Discussing his new book Eating Animals, newly converted vegetarian Jonathan Safran Foer tells New York Magazine that he didn't appreciate Anthony Bourdain's tone during a recent Larry King segment in which they debated the question “Is Meat Safe?”
“We were backstage in the green room and he was saying factory farming is the worst blight in America right now,” says Foer. “In fact, I'd say he agreed with everything in my book. Then we get on the show and he says he thinks humans are designed to eat stupid little animals. Now, that annoys me. I find that disappointing — that his shtick is much more important to him than what he knows to be right.”
Actually, if you play back the tape, Bourdain seemed pretty penitent during this part of the back-and-forth:
That said, we may be designed to eat meat. We are not designed to eat fecal coliform bacteria. I think the standard practices of outfits like Cargill and some of the larger meat processors and grinders in this country are unconscionable and border on the criminal ... I think certainly we could eat better in this country. It would probably not be a bad thing if we ate less meat, if the ratio of animal protein to vegetables changed along the lines of the Chinese model.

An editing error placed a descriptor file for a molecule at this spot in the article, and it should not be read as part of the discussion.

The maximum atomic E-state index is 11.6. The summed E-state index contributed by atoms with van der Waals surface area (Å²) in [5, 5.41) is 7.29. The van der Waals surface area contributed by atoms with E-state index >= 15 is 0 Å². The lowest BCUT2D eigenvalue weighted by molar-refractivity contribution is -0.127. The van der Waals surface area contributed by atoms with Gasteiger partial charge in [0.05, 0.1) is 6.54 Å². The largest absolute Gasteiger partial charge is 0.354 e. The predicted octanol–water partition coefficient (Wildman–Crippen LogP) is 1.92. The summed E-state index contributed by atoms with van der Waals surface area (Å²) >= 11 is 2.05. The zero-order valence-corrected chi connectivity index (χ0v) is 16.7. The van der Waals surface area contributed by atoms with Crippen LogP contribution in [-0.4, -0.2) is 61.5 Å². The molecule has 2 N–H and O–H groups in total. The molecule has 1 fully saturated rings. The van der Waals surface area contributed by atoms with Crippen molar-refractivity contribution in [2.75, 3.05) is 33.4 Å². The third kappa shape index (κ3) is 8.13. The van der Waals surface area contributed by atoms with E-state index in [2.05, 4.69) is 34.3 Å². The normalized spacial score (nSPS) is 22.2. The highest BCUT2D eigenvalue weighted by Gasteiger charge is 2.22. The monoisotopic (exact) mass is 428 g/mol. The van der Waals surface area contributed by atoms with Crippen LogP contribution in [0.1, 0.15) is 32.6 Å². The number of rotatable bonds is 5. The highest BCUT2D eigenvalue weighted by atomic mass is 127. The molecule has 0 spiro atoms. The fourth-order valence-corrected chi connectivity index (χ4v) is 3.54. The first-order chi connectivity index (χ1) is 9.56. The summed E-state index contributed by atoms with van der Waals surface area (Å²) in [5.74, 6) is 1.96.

That's certainly a different tact from previous statements like, “I don't think the personal health and purity of my colon is that important compared to pleasure,” and “as a chef, I'm not your dietitian or your ethicist.” We wonder why Bourdain didn't go far enough for Foer — can't a man like meat while also disliking factory farming?